My little Ryan starts High School tomorrow! *sob*
Don't tell me a 14 year old who's 6'3" isn't little. You'll make me cry. *sob*
Ryan finished eighth grade with Algebra I in June. There's no doubt that Algebra was the hardest thing to teach, made even harder by the fact that he really doesn't like math. Nonetheless, the parent can teach the child either by presenting him with the manual or reading the material from the manual to him and going through the steps to demonstrate the skill being taught. No prior Algebra experience is required. Calvert supplied the textbook, lesson manual and an answer key that shows the steps used for solving the problem, not just the answer, so you can figure out where the child made his error.
I bought the 2008-2009 8th grade curriculum, because I wanted the old reading books, including Johnny Tremain, Hounds of the Baskervilles, rThe Prince and The Pauper, and David Copperfield. Ryan enjoyed all of these EXCEPT Copperfield. He's learned that while Dickens may tell a good story, and it may make a good movie, paying authors by the word makes for dull reading. I believe all of these books have been replaced by more contemporary works, and I don't necessarily agree with that decision, but Calvert didn't consult me before doing it. Calvert also supplied a very big book of poetry, many of which were epic poems, to which Ryan had mixed reactions. Spelling is still the original Calvert course, about 20 words per day for the first 3 days of the week, with the last two days devoted to working on misspelled words. They also use a very interesting vocabulary book, with exercises that are interesting, and even your eighth grader would admit "might be" fun. Grammar and Composition are taught from the same book, Elements of Language, and sentence diagramming reinforces the structure of grammar. There are not too many compositions assigned, usually one every week or 2, but a great deal of time is spent developing each composition. There were also some fun exercises included; Ryan made travel brochures for "Once In a Lifetime" trips to Venus (bring coloring books and crayons to keep small children amused for the long ride) and the Jurassic period (stay with your tour group; we cannot be responsible for people carried off by dinosaurs).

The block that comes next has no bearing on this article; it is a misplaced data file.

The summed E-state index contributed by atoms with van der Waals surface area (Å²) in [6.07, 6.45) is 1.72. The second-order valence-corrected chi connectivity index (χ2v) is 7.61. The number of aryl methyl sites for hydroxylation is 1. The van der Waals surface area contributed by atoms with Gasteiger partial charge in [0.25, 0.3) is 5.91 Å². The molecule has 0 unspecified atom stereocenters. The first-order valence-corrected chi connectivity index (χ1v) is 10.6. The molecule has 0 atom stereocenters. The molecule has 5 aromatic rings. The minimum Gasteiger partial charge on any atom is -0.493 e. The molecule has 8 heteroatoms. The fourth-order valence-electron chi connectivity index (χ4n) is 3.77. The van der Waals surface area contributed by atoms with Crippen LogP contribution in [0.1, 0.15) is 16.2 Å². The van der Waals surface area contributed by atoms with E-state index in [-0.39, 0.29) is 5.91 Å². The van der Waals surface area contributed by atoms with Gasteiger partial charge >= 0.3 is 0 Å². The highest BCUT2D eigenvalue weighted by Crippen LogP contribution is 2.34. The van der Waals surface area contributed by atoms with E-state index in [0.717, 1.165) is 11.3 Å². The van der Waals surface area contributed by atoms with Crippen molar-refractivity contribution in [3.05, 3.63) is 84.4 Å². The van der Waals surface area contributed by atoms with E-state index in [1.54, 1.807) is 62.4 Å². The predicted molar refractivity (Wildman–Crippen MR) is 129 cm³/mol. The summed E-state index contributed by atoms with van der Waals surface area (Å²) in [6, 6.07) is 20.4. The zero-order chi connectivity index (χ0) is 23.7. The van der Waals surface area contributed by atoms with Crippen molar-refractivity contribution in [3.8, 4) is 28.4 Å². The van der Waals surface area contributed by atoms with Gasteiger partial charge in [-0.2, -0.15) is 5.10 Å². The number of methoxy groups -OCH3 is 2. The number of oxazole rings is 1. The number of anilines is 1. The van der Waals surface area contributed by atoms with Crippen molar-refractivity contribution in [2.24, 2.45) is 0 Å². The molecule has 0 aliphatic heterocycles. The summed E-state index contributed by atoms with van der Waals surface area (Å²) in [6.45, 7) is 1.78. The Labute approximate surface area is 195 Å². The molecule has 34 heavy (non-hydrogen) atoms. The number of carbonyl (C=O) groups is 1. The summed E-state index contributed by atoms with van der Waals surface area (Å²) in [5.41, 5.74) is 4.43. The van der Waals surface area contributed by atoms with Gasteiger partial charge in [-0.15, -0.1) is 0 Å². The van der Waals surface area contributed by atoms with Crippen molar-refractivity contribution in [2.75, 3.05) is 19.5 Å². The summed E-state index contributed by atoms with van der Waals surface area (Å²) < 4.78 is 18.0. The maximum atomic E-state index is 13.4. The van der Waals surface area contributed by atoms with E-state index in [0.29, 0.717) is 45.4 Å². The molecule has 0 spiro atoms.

The US History course was very detailed, and Geography was neatly intertwined with History. Science was taught through a series of 5 books, including Geology, Space, Electricity, and Environment. There were Calvert-created workbooks to help with the study of both of these subjects. Ryan's greatest regret was that Virgil Hillyer didn't have a fourth History of Art course for eighth grade.
I'm proud of how much my boy learned in Calvert School. Now, if you'll excuse me, I'm going to cry because he's that much closer to flying the coop. *sob*